Their tax framework targeting investments is not far from what Ms. Clinton has proposed as part of her campaign. Her proposal significantly raises short- and long-term capital gains taxes. Tax-exempt asset owners don't pay capital gains taxes. But an increase in such taxes would have a detrimental effect on capital formation, the economy and employment growth by indirectly raising the cost of capital to corporations as taxable investors seek to minimize the impact.
Mr. Sanders' proposal, introduced in the Senate as S 1371, as well as a proposal by Rep. Keith Ellison, HR 1464, in the House of Representatives, both on May 19, are called the Inclusive Prosperity Act and are pending in their respective legislative chambers.
Both bills would apply the tax, generally 0.5% of the value of the assets, or 50 cents of every $100, in every transaction involving equities, 0.1% on bonds, and 0.005% on derivatives and currencies, among other financial instruments. Their bills exclude municipal bonds, an implicit acknowledgement by proponents of the adverse impact on trading by investors in these investment instruments.
The AFL-CIO and National Nurses United, an activist union of registered nurses, embrace the tax. The NNU estimates the tax would raise $350 billion annually.
The tax appeals to its proponents because it is not transparent to the average voter. But its costs and impact on the markets will be notable to institutional investors, including increased administrative costs for compliance, increases that will be passed onto clients.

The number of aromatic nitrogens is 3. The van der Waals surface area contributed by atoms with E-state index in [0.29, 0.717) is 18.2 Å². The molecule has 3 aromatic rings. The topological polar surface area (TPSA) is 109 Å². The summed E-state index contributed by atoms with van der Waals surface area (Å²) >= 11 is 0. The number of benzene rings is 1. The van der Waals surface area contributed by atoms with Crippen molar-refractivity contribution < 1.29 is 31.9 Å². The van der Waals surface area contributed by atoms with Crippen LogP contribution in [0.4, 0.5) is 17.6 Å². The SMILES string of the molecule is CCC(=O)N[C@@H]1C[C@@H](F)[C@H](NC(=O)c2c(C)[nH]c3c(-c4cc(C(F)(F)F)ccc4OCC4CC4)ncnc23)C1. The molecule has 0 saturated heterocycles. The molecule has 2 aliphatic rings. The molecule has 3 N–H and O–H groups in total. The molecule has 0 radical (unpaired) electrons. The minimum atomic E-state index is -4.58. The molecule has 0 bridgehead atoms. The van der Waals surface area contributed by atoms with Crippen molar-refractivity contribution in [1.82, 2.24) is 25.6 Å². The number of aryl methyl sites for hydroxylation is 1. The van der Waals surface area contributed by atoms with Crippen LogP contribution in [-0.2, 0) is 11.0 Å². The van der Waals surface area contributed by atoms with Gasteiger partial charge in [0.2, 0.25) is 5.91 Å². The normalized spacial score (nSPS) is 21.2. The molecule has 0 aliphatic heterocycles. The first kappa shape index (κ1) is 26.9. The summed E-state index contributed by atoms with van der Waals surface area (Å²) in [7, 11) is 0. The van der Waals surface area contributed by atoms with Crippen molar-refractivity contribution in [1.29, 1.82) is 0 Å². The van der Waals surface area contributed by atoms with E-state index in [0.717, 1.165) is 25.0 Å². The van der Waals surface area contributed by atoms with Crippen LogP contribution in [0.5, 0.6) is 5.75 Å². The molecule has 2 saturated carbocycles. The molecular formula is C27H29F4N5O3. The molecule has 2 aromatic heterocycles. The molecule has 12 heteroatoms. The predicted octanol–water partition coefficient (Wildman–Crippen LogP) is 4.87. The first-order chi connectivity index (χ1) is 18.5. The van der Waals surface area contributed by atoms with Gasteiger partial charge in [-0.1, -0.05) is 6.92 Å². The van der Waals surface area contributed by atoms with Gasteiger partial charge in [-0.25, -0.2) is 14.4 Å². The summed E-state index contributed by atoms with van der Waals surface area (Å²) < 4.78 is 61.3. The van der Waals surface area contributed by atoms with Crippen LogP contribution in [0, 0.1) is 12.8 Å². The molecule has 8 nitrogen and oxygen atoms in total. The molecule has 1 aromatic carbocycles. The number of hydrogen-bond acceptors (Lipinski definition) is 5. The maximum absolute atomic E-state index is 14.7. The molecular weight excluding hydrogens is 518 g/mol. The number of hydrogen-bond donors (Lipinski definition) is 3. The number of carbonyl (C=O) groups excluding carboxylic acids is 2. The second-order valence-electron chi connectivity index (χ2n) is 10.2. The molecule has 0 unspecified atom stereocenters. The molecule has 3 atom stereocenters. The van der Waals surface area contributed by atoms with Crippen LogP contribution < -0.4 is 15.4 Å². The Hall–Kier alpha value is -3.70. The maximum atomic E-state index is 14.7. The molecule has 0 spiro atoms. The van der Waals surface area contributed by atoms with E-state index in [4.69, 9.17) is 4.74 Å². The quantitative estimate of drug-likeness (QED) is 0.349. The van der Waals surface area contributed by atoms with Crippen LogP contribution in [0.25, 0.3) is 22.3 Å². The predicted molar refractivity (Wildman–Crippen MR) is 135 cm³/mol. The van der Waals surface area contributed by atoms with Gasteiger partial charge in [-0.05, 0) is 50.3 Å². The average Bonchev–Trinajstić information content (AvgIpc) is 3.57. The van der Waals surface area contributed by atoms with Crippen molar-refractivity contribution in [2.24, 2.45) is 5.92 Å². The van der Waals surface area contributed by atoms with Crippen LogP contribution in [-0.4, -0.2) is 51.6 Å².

Such a tax has tremendous economic consequences, according to a joint statement reflecting the views of more than two-thirds of participants in a Financial Economists Roundtable in 2013 and published in the January/February 2014 Financial Analysts Journal, a publication of the CFA Institute. “Lower asset prices would cause decreased corporate investment, resulting in less capital per worker in the long run and thus lower wages throughout the economy,” said the FAJ article about the discussion.
With the ease of trading in global markets, institutional investors with the resources would shift their trading to other venues to avoid the tax, while investors without the wherewithal or ability to do so would bear the full impact of the tax.
The tax's impact on investment could compel pension fund sponsors, private and public, to raise contributions to offset the costs, direct and indirect, associated with it.
The tax probably won't raise as much revenue as proponents expect, or eliminate high-risk behavior on Wall Street or excessive market volatility. It will affect routine trading as much as high-risk trading. An asset owner trading 10,000 shares of General Motors Co. to raise cash to finance monthly pension benefit payments would be taxed as much as a high-risk trader engaged in excessive activity. The tax will distract attention from addressing real challenges of trading abuses and volatility.
Other countries that have enacted such a tax have repealed it because it has been ineffective in achieving the goals. In Sweden, for example, where such a tax was introduced in 1984, revenues were disappointing and the negative effects on both stock and bond markets were great, causing the tax to be repealed in 1991. But that hasn't stopped countries from imposing the tax and others from planning to introduce it. Eleven countries in the European Union plan to impose such a tax next year.
With the idea of the transaction tax picking up proponents in this presidential campaign, asset owners and other institutional investors must set out on their own campaign trail, opposing it because of its detrimental consequences.